Saving Menus and Menu Item Data in a Scalable Way

In core, menus do not scale well at all. You don’t have to look very deep into the code to see why – massive amounts of data for each item are hidden on the adminadmin (and super admin) screens (much of which never changes) and then must be updated every time a change is made.

Since one of the goals of this project is to experiment with new approaches, I’ve begun implementing a new approach for saving menu data, which is currently in use in the plugin. Thanks to my mentors @ethitter and @obenland for guiding me on the best approach to take here, and @westonruter for the way he implemented the Widget Customizer UIUI User interface, which inspired this exact approach. Here’s how it works:

  • Each menu has a nav_menu Customizer control that contains an ordered array of numerical menu item ids (known throughout the core menus codebase as their db ids).
  • When an item is added, it is created as an orphaned draft via ajax, and its id is added to the nav_menu setting’s array.
  • When an item is deleted, its id is removed from the nav_menu setting’s array.
  • When menu items are reordered, the order of ids in the nav_menu id is updated to match.
  • When menu items are moved into and out of sub-menus, the parent menu item id is updated in the individual item’s data (not yet implemented).
  • When a menu item field is changed (by default, this would mean changing the label or, for custom items, url fileds; there are screen options for several others), the original item is cloned and the copy is updated with the new data, using a wrapper for wp_update_nav_menu_item() that doesn’t require passing all existing (unchanged) menu item data. The cloned item’s id is returned and replaces the original id in the nav_menu setting (thereby marking the original item for deletion). Additional changes are saved to the cloned item until the settings are saved, at which point all items are marked for a new clone to be created if changes are made (not yet implemented).
  • When the user saves their changes from the Customizer (via the customize_update_nav_menu action), the array of ids is compared to the currently-published menu’s items. If there are items that are no longer present, those are marked for deletion. For each of the new ids, the corresponding menu item (which already exists) is updated to be published, assigned to the corresponding menu (for the new items created as orphaned drafts), and the item’s menu_order is set to the id’s position in the nav_menus setting array. Finally, all of the removed items are deleted.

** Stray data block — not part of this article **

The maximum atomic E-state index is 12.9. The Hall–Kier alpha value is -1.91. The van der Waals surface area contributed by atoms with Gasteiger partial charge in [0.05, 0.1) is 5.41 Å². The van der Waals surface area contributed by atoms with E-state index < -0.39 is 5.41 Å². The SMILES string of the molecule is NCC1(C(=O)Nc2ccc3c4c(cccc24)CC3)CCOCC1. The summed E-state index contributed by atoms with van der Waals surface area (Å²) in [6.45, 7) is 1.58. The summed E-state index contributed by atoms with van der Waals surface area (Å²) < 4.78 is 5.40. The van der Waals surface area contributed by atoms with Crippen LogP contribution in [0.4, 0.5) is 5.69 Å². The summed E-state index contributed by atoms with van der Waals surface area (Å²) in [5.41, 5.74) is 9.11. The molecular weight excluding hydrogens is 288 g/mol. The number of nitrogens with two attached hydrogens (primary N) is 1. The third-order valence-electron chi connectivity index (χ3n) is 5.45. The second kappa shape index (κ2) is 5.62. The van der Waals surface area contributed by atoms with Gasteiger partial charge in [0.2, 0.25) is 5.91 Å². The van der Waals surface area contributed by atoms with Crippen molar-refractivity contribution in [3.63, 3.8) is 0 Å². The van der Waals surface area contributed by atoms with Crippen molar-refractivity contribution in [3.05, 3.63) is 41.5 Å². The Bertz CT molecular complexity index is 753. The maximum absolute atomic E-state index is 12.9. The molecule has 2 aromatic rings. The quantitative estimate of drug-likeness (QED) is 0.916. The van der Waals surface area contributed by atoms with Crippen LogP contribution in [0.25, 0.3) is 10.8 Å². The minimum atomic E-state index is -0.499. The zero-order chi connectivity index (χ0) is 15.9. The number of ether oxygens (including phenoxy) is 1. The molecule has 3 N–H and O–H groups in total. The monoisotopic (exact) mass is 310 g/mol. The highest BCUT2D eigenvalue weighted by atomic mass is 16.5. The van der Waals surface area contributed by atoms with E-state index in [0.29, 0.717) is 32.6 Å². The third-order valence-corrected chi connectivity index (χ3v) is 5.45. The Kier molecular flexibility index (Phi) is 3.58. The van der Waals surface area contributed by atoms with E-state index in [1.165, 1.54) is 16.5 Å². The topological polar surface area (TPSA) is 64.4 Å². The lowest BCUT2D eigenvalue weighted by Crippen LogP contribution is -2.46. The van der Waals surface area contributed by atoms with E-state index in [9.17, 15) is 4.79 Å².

While menu previewing in the customizer is not yet implemented, it will also be able to use the nav_menu setting’s array of ids to display an augmented set of menu items. I’m also still working on ensuring that menu item data is not posted during the customize-save ajax, but the data isn’t needed so we’re most of the way there already.

UI Aside

customize-header-bigflat-buttons-close

Quick aside: @DrewAPicture pointed out in IRC that the new Customizer close and panel-back icons don’t really match the save button. I’ve done some rough explorations of potential alternatives; if anyone’s interested in discussing them and possibly implementing a change here, feel free to pingPing The act of sending a very small amount of data to an end point. Ping is used in computer science to illicit a response from a target server to test it’s connection. Ping is also a term used by Slack users to @ someone or send them a direct message (DM). Users might say something along the lines of “Ping me when the meeting starts.” me in IRCIRC Internet Relay Chat, a network where users can have conversations online. IRC channels are used widely by open source projects, and by WordPress. The primary WordPress channels are #wordpress and #wordpress-dev, on irc.freenode.net. (@celloexpressions) and/or create a ticketticket Created for both bug reports and feature development on the bug tracker. and/or comment here.

Finally, I’m hoping to finish implementing menu previewing by the end of this week, fully utilizing the Customizer. Once this is done, I’ll essentially be at feature-complete stage (other than some little details and several known bugs) and ready to iterate (I’m already planning on working on the add-menu-items backend, as it currently doesn’t scale).

#customize, #gsoc, #gsoc2014, #menu-customizer, #menus